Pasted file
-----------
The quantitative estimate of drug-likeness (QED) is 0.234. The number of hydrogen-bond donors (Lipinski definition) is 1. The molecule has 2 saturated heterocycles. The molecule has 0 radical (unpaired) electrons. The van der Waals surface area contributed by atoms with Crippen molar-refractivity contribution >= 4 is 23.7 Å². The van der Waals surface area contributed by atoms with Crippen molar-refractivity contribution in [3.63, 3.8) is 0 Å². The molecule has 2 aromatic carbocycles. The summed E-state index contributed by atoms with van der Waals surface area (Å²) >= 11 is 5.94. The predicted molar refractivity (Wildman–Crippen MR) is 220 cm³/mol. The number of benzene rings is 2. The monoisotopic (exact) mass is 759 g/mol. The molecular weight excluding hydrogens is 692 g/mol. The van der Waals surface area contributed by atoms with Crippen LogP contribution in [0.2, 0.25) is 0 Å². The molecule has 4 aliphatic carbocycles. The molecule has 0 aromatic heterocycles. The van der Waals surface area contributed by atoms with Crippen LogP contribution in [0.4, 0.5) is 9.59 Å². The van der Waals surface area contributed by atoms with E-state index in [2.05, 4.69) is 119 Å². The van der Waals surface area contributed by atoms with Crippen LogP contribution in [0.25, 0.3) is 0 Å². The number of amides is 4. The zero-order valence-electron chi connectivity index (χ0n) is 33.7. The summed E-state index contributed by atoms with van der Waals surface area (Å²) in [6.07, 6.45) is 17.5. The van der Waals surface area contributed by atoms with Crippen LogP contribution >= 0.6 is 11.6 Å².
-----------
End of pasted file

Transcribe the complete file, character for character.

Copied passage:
The quantitative estimate of drug-likeness (QED) is 0.234. The number of hydrogen-bond donors (Lipinski definition) is 1. The molecule has 2 saturated heterocycles. The molecule has 0 radical (unpaired) electrons. The van der Waals surface area contributed by atoms with Crippen molar-refractivity contribution >= 4 is 23.7 Å². The van der Waals surface area contributed by atoms with Crippen molar-refractivity contribution in [3.63, 3.8) is 0 Å². The molecule has 2 aromatic carbocycles. The summed E-state index contributed by atoms with van der Waals surface area (Å²) >= 11 is 5.94. The predicted molar refractivity (Wildman–Crippen MR) is 220 cm³/mol. The number of benzene rings is 2. The monoisotopic (exact) mass is 759 g/mol. The molecular weight excluding hydrogens is 692 g/mol. The van der Waals surface area contributed by atoms with Crippen LogP contribution in [0.2, 0.25) is 0 Å². The molecule has 4 aliphatic carbocycles. The molecule has 0 aromatic heterocycles. The van der Waals surface area contributed by atoms with Crippen LogP contribution in [0.4, 0.5) is 9.59 Å². The van der Waals surface area contributed by atoms with E-state index in [2.05, 4.69) is 119 Å². The van der Waals surface area contributed by atoms with Crippen LogP contribution in [0.25, 0.3) is 0 Å². The number of amides is 4. The zero-order valence-electron chi connectivity index (χ0n) is 33.7. The summed E-state index contributed by atoms with van der Waals surface area (Å²) in [6.07, 6.45) is 17.5. The van der Waals surface area contributed by atoms with Crippen LogP contribution >= 0.6 is 11.6 Å².